OKLAHOMA CITY — High school juniors and seniors from around the state journeyed to the capitol Thursday, bringing with them different perspectives on current problems in education.
State Superintendent Joy Hofmeister welcomed the 67 students who were selected from applicants she had asked high school administrators to nominate for their leadership abilities. Those included Ardmore High School’s Hannah Oliver and Fox High School’s Morgan Phelps.
Participants were asked what issues they saw in their schools, and the top two these highlighted were bullying and state End Of Instruction exams.
At Thursday’s forum, the students were divided into groups of 10 or so to discuss the two issues further and to come up with possible solutions.
“Our goal for today is to learn from the students,” Hofmeister said. “We are working now to better serve. I think that they have very meaningful input and ideas, and it’s the right place to bring the conversation before the legislative session and before we roll out new standards and before they finish their junior and senior year. Their voice matters.”
The students worked among themselves for 20 or so minutes, then presented their ideas.
“Physical bullying I really haven’t seen in my school like a lot of students here,” Mannford High School’s Beecher Owens said. “We haven’t seen someone being pushed up against lockers or anything like that, but we see most of the bullying on social media and gossiping and things like that. What we can do for that is have administrators on social media and basically have punishments for the things that happen on social media.”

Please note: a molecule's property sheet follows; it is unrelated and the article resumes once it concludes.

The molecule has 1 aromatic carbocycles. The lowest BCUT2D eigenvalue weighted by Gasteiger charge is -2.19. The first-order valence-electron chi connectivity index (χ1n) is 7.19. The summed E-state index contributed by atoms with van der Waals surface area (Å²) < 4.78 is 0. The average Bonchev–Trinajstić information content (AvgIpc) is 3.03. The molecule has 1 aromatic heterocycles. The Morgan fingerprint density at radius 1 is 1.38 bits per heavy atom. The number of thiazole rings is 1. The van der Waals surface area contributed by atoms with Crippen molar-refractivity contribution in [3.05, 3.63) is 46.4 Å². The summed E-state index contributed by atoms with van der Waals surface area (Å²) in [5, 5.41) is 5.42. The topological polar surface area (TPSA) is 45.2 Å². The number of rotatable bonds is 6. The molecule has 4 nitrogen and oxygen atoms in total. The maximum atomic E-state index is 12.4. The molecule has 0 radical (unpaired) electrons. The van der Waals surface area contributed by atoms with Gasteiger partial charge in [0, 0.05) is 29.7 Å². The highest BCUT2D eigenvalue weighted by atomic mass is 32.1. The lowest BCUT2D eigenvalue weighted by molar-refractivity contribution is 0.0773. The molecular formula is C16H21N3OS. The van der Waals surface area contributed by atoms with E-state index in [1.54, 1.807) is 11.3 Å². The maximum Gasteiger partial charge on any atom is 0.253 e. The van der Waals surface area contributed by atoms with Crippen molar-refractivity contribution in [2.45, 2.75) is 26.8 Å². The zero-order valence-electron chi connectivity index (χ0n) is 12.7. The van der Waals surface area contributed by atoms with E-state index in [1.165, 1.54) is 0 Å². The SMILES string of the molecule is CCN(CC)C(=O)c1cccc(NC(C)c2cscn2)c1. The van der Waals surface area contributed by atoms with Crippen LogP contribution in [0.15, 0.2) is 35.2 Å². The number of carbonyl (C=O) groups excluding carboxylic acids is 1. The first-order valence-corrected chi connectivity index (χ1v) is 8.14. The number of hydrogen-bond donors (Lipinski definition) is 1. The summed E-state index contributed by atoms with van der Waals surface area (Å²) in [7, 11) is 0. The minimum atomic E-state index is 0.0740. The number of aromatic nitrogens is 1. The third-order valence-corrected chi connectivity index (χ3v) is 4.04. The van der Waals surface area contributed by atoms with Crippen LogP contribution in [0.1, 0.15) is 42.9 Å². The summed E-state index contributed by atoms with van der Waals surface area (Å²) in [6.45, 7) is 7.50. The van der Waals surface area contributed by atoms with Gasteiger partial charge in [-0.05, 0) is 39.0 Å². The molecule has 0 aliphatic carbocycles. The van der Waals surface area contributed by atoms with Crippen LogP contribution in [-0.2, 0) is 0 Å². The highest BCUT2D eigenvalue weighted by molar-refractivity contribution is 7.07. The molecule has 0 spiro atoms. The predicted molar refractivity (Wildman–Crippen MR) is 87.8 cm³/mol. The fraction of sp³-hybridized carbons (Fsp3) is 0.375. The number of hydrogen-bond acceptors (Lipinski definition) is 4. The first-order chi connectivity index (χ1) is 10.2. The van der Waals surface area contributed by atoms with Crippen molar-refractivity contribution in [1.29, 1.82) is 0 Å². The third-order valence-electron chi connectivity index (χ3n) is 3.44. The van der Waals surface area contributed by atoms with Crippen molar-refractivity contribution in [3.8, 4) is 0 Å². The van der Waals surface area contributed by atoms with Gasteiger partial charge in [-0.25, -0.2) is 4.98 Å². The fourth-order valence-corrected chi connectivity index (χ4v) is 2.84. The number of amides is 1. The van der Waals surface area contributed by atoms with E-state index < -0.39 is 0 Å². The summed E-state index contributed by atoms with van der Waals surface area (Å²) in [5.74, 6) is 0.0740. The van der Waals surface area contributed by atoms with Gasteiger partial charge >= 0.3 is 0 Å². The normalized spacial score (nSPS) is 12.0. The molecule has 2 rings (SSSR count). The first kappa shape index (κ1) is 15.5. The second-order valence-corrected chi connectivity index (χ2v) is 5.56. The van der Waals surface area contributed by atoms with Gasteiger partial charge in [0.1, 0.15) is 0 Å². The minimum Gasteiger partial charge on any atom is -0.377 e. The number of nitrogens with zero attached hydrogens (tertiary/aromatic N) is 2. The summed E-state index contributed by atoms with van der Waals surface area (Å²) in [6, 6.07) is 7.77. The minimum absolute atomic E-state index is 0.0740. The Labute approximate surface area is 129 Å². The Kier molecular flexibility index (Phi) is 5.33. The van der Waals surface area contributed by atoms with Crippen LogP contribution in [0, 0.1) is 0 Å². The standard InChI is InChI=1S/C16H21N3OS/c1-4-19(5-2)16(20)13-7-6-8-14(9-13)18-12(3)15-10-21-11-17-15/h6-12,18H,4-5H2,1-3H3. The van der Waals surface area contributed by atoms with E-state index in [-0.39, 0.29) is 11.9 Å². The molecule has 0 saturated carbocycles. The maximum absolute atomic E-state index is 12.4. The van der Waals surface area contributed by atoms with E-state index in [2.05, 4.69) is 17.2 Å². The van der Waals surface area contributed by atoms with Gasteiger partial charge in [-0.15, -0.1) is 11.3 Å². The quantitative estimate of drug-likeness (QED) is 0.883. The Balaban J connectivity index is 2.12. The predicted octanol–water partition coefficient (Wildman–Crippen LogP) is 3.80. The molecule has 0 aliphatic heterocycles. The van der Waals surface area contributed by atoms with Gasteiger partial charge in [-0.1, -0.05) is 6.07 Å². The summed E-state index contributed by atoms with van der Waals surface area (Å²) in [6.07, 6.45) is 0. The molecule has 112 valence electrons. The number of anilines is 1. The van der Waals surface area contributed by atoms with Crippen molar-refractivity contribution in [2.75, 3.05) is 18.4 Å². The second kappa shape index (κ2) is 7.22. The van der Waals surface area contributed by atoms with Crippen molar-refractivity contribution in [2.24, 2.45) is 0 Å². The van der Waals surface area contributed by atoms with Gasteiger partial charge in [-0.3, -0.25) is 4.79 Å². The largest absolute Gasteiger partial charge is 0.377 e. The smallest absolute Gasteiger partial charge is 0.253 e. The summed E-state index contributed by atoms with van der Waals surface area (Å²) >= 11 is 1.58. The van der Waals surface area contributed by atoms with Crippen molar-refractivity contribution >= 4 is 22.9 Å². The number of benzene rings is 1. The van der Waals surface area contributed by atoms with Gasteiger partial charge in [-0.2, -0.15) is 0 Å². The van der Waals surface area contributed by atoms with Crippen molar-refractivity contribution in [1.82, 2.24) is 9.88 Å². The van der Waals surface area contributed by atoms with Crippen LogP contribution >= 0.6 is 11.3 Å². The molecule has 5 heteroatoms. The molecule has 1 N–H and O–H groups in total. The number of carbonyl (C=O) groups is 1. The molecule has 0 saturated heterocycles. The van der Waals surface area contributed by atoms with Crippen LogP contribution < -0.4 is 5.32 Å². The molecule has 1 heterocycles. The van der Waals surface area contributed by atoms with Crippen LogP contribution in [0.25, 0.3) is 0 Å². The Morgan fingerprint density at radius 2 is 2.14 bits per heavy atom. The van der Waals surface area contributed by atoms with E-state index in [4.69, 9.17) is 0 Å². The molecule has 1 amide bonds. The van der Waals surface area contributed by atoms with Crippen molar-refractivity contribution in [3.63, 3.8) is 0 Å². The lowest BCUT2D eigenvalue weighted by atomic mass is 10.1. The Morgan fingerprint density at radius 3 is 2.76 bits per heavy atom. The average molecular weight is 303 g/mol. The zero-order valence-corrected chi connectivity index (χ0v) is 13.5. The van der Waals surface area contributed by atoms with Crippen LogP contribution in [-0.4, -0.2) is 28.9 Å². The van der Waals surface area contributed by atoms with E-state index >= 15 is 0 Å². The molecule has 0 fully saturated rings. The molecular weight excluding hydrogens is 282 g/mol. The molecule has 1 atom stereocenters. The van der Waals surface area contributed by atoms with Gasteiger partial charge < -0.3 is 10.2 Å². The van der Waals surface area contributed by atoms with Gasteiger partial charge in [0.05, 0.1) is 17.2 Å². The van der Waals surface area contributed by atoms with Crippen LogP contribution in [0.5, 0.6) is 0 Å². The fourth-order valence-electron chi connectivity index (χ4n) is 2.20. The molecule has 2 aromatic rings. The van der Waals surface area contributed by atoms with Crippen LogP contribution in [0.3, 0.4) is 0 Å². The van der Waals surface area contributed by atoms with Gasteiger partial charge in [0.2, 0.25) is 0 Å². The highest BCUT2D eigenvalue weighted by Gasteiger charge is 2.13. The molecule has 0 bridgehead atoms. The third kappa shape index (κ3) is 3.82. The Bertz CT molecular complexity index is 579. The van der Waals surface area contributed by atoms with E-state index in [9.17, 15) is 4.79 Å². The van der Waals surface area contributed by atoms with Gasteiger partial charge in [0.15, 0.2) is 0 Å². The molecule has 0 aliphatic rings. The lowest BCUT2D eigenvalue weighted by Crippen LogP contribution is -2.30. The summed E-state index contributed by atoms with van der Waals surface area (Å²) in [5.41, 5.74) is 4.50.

At the other end of the spectrum, a second group suggested encouraging and rewarding positive activity on social media.
“We decided to make it an opportunity for awareness,” Weatherford High School’s Terin Brown said, “and also a place where someone could go and talk to someone who has been being bullied and just bringing awareness in school that there are people you can talk to. We talked about setting an example at our own schools to not bully, to not act that way to other students. We also wanted to teach how to prevent and how to respond to bullying earlier in age like elementary school age.”
“Bullying is students misunderstanding other students,” Putnam City High School’s Alexander Brown said. “We talked about how we have programs at my school where we come together like this as seniors and juniors as group leaders and talk to sophomores and freshmen about what they’ve experienced in their lives and how to understand each other. If we understand each other, we won’t hit a nerve that hurts someone.”
End Of Instruction exams struck a nerve.
“We don’t like that EOI scores reflect badly on teachers,” Owens said. “That’s been a big thing. We have third- and fourth-grade students having to take these exams that dictate whether they go onto the next grade. I’m not saying that we shouldn’t have testing, but we should have something that’s not as stressful. Third-grade students don’t need to be going through that amount of stress to know that that one test on that one day will dictate if they go to the next grade.”
Christian Coleman, from Millwood High School, suggested breaking the test into smaller increments.